There is something in the air at this time of year, and I’m not talking about the pollen. For one thing, I am reminded by strategically placed, temporary road signs that once again, our home turf is about to be invaded by hoards of revellers descending upon a field in Pilton for the Glastonbury music festival.
Thankfully, we live far enough away so that unless heading out on the A303 and out towards Stonehenge we won’t be affected by the horrendous traffic jams.
Having said that, I wouldn’t mind going if it wasn’t for the dreadful state of the loos, from what I’ve heard. Eldest son doesn’t let this stop him, he goes every year and has a great time.
This time of year also reminds me of boarding a plane at LAX with my children, making ready for our annual, long-haul flight out of California to England.
We waved goodbye to the sparkling sea and said hello through cotton-wool clouds to the patchwork landscape of my home.
This green and pleasant land announced its reminder of cooler temperatures, summer rain and a happy, family welcome for a few short weeks.
The reunions were joyous, my mum always waiting to meet us at Heathrow. Jet-lagged but excited, the prospect of spending time together stretched out before us like a picnic blanket loaded with delicious summer fare.
The two hour or so drive home to her house took us past Stonehenge which is clearly visible as it looms up from Salisbury Plain just off the A303, the main artery carrying summer traffic between London and the West Country. The sight of this magnificent landmark meant we were more than halfway there.
I remember as a girl the very first time I visited Stonehenge. In those days, we were allowed to walk right up to it. The cold touch of the ancient stones cannot fail to stir up the imagination and ask questions of the secrets buried deep within this mystical settlement of windswept Wiltshire.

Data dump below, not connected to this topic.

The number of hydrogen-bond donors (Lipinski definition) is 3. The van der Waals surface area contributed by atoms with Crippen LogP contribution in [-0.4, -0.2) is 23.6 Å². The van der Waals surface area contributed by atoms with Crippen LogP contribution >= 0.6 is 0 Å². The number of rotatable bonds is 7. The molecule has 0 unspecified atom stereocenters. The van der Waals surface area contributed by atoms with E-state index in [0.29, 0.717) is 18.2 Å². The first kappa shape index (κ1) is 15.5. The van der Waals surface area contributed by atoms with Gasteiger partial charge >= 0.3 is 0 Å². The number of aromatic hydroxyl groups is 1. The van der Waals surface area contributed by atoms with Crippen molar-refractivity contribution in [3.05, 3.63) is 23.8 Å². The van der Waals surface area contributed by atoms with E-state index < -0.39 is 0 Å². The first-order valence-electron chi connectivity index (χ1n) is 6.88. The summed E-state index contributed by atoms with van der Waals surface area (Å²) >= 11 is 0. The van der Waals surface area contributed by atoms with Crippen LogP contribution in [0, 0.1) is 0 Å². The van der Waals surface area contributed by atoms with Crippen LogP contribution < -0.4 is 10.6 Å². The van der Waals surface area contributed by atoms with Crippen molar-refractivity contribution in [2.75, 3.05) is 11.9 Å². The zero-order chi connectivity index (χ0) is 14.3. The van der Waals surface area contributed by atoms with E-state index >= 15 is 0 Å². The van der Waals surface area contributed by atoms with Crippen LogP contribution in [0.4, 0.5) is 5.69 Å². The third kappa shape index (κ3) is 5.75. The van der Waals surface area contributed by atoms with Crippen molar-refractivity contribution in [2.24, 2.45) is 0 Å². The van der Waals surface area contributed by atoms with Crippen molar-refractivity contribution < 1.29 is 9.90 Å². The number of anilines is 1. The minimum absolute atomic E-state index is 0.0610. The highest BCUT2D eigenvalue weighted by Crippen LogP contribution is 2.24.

Stonehenge is a place that we drive by often because of where we live, yet it never fails to fascinate and I am thrilled to have been able to share the experience of visiting it with my children over the years.
After one such summer visit to England, and safely returned to our life in California, my children started a new school year in the fall. When my middle boy, Nicky, started 6th grade (he would have been eleven), the class was asked what they did that summer. Everyone shared their stories of vacations and activities.
When it came to Nicky’s turn, he of course shared all about his time spent in England but it wasn’t until the teacher asked him about specific places he’d been to that he mentioned Stonehenge.
All the kids and the teacher were amazed, which he hadn’t expected. Upon being asked by the teacher if he had travelled far to visit it, he told them, “Not really, it’s just down the road from my Granny’s house!”
The teacher ended up asking Nicky to talk about his experience and used it for one of his lessons, his philosophy being that learning is every bit as vital outside the classroom as it is inside.
We certainly had our fair share of troubles, as a lot families do, but I will always be thankful that I was able to give my children the opportunity to travel and experience life in both America and England.
It wasn’t what I had in mind when I started my family but then life is full of wonderful surprises. Just like having a Granny who lives next door to Stonehenge!
June in Somerset also means taking an afternoon walk through the gardens of Barrington Court. Some of you may remember my post from early May. Spring flowers have given way to summer’s glory. I’ll show you the difference if you would like to take a short walk with me through the walled gardens:
Gone are the tulips. Now the place is teeming with gloriously scented roses:
Although the sun wasn’t shining much this particular afternoon, it was warm and sultry.
The catmint and lavender are blooming:
Reminders once more of The Secret Garden but this time the door in the wall is open, inviting us to walk through and see what is on the other side.
The ponds are teeming with life and beautiful Lilly pads:
Rambling roses scale the walls:
Vines, lush and full, climb along the walls and creep up and around windows.
But what has really come on are the veggie and herb gardens. They looked so sparse just a couple of months ago.
All that was missing was naughty Peter Rabbit. I did look for a little brass button hidden among the lettuces and carrots and I’m sure I caught a glimpse of a little blue coat…
Wouldn’t it be great to have a kitchen garden like this?
A noise like a hidden brook.
In the leafy month of June,
That to the sleeping woods all night
Singeth a quiet tune.
(Samuel Taylor Coleridge)
Jo takes us on wonderful walks every Monday. I hope that she will enjoy this one through the gardens of Barrington Court. If you want to join in, do pay her visit, she will be delighted to take you along. Until then, have a great weekend everyone and I’ll catch up with you over the next day or so 🙂